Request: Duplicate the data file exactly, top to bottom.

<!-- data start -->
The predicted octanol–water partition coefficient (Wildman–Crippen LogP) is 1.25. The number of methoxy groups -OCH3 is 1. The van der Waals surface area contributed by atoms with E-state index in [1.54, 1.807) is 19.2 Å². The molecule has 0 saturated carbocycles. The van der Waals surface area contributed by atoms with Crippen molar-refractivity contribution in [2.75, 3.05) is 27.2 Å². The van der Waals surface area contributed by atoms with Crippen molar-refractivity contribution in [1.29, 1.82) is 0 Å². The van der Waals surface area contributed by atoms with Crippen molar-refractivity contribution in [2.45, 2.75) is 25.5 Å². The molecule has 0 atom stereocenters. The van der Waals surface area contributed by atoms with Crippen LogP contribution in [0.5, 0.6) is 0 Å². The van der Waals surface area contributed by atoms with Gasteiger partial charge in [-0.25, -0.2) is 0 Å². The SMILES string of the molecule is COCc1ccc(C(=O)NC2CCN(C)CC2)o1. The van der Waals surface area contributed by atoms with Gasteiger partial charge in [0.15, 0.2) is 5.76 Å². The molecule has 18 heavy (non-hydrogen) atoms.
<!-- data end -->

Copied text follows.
The predicted octanol–water partition coefficient (Wildman–Crippen LogP) is 1.25. The number of methoxy groups -OCH3 is 1. The van der Waals surface area contributed by atoms with E-state index in [1.54, 1.807) is 19.2 Å². The molecule has 0 saturated carbocycles. The van der Waals surface area contributed by atoms with Crippen molar-refractivity contribution in [2.75, 3.05) is 27.2 Å². The van der Waals surface area contributed by atoms with Crippen molar-refractivity contribution in [1.29, 1.82) is 0 Å². The van der Waals surface area contributed by atoms with Crippen molar-refractivity contribution in [2.45, 2.75) is 25.5 Å². The molecule has 0 atom stereocenters. The van der Waals surface area contributed by atoms with Crippen LogP contribution in [0.5, 0.6) is 0 Å². The van der Waals surface area contributed by atoms with Gasteiger partial charge in [-0.25, -0.2) is 0 Å². The SMILES string of the molecule is COCc1ccc(C(=O)NC2CCN(C)CC2)o1. The van der Waals surface area contributed by atoms with Gasteiger partial charge in [0.15, 0.2) is 5.76 Å². The molecule has 18 heavy (non-hydrogen) atoms.